books to start kindergarten

Before I Go to Kindergarten #6: Young Children and Separation Anxiety

Will your child be “leaving the nest” for playschool, preschool, daycare, or kindergarten? Young children and separation anxiety can be an issue.young children and separation anxiety

Concerns about being on their own is quite normal in young children and varies greatly. Most toddlers and preschoolers can handle being separated from parents and caregivers for short, planned stretches of time. They may not like it but they can cope with the situation. Every year, though, there are some children who find this a big deal.

young children and separation anxiety

For kids with a minor concern about saying goodbye practice can help. You may be able to find a community activity such as a library story hour or recreation program where your child can be without you. Many areas have swimming, gymnastics, skating, or other sports where kids are in a small group with an unfamiliar adult. After a few sessions, kids will develop a connection with the instructor and the other kids and be more comfortable and confident.

busted button wings

If the level of separation anxiety is more serious, you may want to talk about the issue with a professional, such as your family doctor, a school counselor, or family therapist. One in four children can suffer from anxiety so you are not alone. It really helps to deal with the issue as early as possible.

the kissing hand separation anxiety in kidsBooks and stories can be helpful too. For more than two decades, families have been reading and loving The Kissing Hand by Audrey Penn. Mrs. Raccoon gives Chester Raccoon a kiss on his hand that he can press to his cheek whenever he’s lonely. The kiss will fill him with warm thoughts. The illustrations and gentle colors are comforting visually.

llLlama Llama Misses Mama and sheds a few tears in Anna Dewdney’s book. After being reassured it’s okay to miss Mama, Llama also has fun playing with the toys and other animals. These are just two stories for young children and separation anxiety, there are dozens more.

Learning is so much more than just academics. It’s also confidence, independence, and dealing with all kinds of emotions. For kids, parents are the safety net, or maybe that should be safety nest? Is your child ready to try out wings?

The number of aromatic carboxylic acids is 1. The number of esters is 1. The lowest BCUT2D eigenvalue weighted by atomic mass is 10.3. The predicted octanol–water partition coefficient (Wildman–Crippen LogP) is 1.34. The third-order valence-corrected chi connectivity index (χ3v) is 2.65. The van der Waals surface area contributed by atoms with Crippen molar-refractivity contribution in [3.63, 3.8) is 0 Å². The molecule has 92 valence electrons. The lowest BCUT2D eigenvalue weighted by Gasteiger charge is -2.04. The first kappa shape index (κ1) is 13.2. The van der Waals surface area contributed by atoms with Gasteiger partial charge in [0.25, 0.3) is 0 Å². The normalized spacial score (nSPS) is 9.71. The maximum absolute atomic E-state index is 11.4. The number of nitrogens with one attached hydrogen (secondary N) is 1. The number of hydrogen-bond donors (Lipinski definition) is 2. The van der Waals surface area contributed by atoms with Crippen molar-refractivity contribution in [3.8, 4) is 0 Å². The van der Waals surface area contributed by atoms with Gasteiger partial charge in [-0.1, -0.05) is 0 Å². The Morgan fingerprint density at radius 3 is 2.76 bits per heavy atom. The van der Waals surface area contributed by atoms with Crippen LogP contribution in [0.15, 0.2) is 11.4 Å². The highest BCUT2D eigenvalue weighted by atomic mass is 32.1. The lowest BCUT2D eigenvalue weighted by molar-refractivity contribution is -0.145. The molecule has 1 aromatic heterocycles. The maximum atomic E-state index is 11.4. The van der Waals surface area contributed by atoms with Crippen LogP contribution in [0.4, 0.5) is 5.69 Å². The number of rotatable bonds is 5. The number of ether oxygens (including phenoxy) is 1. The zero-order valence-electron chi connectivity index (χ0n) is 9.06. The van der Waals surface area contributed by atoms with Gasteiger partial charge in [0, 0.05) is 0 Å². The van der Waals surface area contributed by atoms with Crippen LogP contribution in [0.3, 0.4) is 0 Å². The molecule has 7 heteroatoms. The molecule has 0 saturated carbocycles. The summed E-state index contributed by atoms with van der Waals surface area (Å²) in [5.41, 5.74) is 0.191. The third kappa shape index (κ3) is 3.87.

(For the rest of the poster, visit the Before I Go to Kindergarten post.)

P.S. The sad news about Anna Dewdney’s passing leaves Llama Llama and all of us missing her. Condolences to her family. In lieu of a funeral, she requested we read a story to a child.

Books to Help Your Child Get Ready To Start Kindergarten

Series Part #3: Books to Help Start Kindergarten

No matter if your child is starting kindergarten this year or not, there are some wonderful stories to help your child start kindergarten. Clifford the Big Red Dog, Curious George, the Berenstain Bears, Franklin, Pete the Cat and other well-known characters have stories about this adventure. Some parents may remember the Sesame Street one called Grover Goes To School. There are dozens more new ones that talk about the same thing: going to kindergarten.

books for starting kindergartenNot all children like the same kind of story, so it’s a good thing there are so many different books. Several have animals as the characters instead of people. Some use a rhyming text and others use conversations, or questions and answers. One book that I quite like, On The Way To Kindergarten, by Virginia Kroll and Elizabeth Schlossberg, includes what children were like at different ages and stages. The story reminds kids that every year they knew how to do different things than the year before and that kindergarten is both a new adventure and part of the process of growing up.

The story, The Kissing Hand, written by Audrey Penn and illustrated by Ruth Harper and Nancy Leak, has wonderful soft pictures of an anxious little raccoon who would rather stay at home. Mother Raccoon shares a special kiss that helps Chester. Of course, because raccoons are nocturnal, Chester goes to school at night and stays home in the day, but his solution can help human kids too, and mommies and daddies that will miss their little ones.

hleping kids start kindergartenBookstores will have lots of stories, but many libraries will have a selection that you can borrow instead of buying. Preschools and daycares may have some that families can take home for a night or two as well. Plus, using stuffies or figurines at home, you and your child can make up stories. How about The Dinosaur Goes To Kindergarten? Here is a YouTube video of The Kissing Hand. Do you have other book suggestions?